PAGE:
their houses. Despite bad odours and noise, neighbours don’t complain because
they understand that people need to survive. Almost every small space of land is
used productively. Urban agriculture in a developing country like Albania shows
that, despite the limited resources available, opportunities exist to make human
settlements sustainable. This is a lesson to be learned in industrial countries.
2.5 Implications for urban policies and programmes
Traditionally, agricultural policies whether oriented towards export production
or local food production have focused on maximising short-term profits rather
than on long-term environmental management of local resources. Many urban
managers and planners think of their city more in terms of housing, transport,
Thematic Paper 2
Urban Agriculture and Sustainable Cities
commercial services and industry, rather than in terms of agriculture, which
generates relatively low yields (Girardet 1992).
Generally, urban agriculture suffers from a combination of political restraints,
that include (Van den Berg & De Zeeuw 1998):
restrictive urban policy, laws and regulations (due to the mainly illegal status of
urban agriculture);
uncertainty about property rights of land;
lack of supportive services;
unfeasible implementation of environmental technologies; and
lack of organisation and representation of urban farmers.
As a principal issue, it is proposed that urban farmers and consumers should
receive more information and training on environmental risks (e.g. wastewater
treatment and composting techniques) because more urban people will be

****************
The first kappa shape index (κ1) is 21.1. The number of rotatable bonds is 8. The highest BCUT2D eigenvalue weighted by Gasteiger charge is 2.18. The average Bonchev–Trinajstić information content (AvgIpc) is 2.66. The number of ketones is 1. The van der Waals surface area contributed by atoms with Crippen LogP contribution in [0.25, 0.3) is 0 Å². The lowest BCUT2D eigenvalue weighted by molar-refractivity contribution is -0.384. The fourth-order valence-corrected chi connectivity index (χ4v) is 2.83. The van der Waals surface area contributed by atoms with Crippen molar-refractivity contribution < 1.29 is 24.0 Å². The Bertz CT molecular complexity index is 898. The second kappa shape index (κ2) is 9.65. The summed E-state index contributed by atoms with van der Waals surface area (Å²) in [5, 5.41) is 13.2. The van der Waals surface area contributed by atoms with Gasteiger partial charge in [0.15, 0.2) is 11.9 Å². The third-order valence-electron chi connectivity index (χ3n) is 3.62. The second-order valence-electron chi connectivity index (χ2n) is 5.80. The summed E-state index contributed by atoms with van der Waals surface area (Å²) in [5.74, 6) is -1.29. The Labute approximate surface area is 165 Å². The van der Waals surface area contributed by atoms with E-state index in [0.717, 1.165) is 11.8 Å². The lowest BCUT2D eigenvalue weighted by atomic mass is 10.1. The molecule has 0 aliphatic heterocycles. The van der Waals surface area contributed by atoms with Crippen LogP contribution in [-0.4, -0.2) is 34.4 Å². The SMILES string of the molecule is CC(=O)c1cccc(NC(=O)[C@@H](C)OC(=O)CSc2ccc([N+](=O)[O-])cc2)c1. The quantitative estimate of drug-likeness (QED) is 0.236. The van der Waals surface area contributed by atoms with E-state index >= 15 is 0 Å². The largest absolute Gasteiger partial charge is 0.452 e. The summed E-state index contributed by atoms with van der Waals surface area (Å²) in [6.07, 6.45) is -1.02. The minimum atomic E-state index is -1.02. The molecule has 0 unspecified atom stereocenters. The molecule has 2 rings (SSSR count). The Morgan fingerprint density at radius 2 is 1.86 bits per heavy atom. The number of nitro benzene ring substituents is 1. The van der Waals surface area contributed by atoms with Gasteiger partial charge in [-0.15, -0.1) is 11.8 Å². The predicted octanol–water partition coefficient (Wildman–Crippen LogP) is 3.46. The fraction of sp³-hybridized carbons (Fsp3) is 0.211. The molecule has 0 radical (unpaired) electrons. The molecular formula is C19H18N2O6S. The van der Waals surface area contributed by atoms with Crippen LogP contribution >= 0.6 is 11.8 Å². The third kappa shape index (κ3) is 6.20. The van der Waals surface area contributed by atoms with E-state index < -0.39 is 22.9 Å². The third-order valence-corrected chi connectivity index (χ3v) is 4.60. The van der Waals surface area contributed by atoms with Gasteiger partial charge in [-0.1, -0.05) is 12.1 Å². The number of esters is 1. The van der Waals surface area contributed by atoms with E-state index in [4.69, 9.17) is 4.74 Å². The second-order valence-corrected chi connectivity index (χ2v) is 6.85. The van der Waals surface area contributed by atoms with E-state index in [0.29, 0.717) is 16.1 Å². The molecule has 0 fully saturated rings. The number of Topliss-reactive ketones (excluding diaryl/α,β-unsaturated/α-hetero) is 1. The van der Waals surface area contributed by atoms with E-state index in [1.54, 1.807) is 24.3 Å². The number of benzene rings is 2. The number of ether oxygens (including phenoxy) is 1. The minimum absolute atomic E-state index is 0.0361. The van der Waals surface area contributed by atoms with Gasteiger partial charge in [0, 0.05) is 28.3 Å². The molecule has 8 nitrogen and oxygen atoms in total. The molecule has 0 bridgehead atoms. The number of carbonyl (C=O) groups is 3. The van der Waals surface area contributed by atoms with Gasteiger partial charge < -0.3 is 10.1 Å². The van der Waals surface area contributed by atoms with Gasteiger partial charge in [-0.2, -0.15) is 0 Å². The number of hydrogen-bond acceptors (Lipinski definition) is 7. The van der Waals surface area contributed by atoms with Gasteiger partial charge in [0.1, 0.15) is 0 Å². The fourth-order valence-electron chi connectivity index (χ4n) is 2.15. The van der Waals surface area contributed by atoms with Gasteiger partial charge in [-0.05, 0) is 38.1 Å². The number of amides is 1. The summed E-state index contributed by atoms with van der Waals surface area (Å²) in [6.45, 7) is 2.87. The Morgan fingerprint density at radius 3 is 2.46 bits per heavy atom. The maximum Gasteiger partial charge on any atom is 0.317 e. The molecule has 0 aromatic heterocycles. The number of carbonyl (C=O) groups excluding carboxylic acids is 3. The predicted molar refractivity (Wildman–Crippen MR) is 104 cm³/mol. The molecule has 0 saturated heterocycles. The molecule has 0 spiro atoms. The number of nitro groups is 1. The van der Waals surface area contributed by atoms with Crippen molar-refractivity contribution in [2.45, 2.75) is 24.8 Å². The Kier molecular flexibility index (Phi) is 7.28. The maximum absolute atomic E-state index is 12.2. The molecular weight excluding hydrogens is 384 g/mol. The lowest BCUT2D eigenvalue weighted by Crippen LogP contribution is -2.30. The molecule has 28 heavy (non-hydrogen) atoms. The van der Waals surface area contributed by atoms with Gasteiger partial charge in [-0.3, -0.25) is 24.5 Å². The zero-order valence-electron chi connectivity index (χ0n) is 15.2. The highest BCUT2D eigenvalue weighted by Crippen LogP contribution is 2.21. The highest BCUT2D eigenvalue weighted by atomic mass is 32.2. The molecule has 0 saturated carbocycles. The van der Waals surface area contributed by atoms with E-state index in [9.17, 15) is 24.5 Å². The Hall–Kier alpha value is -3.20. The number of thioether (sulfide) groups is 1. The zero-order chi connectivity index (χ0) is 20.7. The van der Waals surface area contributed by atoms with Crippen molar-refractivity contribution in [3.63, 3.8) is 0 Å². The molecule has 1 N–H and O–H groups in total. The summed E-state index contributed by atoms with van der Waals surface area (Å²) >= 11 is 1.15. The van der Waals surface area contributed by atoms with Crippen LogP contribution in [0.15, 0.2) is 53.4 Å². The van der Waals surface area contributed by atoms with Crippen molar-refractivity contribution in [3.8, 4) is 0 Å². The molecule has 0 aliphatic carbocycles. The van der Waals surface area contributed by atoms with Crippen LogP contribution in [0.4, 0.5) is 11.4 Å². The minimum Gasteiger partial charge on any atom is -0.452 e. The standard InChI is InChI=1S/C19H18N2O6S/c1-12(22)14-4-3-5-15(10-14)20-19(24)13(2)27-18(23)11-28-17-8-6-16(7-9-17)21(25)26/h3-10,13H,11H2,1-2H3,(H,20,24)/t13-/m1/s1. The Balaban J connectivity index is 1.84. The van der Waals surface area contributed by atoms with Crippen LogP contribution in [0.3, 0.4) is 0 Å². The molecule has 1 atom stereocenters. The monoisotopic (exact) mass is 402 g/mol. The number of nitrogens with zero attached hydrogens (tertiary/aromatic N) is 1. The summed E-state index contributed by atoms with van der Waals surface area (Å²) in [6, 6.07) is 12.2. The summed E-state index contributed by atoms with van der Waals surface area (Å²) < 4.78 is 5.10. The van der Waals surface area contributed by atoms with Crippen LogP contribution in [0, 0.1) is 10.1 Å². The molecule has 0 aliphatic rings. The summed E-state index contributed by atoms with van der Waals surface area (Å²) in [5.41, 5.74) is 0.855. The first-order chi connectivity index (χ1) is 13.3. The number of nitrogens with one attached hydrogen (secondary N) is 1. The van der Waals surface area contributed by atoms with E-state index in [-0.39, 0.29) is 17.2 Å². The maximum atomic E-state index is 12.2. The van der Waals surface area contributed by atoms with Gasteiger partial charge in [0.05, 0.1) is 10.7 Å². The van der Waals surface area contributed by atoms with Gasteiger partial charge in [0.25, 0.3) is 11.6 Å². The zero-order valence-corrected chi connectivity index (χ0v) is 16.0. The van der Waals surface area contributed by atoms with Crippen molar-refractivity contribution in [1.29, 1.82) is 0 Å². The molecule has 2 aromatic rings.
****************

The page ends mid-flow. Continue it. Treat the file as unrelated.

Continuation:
engaged in growing food and more cities are beginning to try to use their
agricultural waste to curb pollution and optimise freshwater usage (Reijntjes et
al. 1992).
There is a need to stimulate dissemination of good practices in urban agriculture
to farmers and consumers. In this respect, Barrs (1997) envisions an important
role of policy-makers. They are, or should be, able to support farmers and
consumers to build up knowledge about the opportunities of urban agriculture to
protect city ecology. The key issue is how opportunities of urban agriculture can
be translated into sustainable initiatives. National governments need to reduce
the environmental risks of (urban) agriculture by adopting pesticide reduction
targets, and promoting biological pesticides and fertilisers. Finally, governments
must also provide funds for information and grant-aid schemes to assist
conversion to less chemically-intensive systems. At first sight, small-scale
farmers in developing countries need appropriate strategies and production
techniques that lead to higher yields. However, many farmers recognise that they
cannot continue to increase yields, because more resource-intensive production
methods inevitably lead to the depletion of available natural resources.
To support farmers in making their production systems more productive and
sustainable, development workers in their turn need suitable instruments for
co-operation with these farmers. The question is how development workers can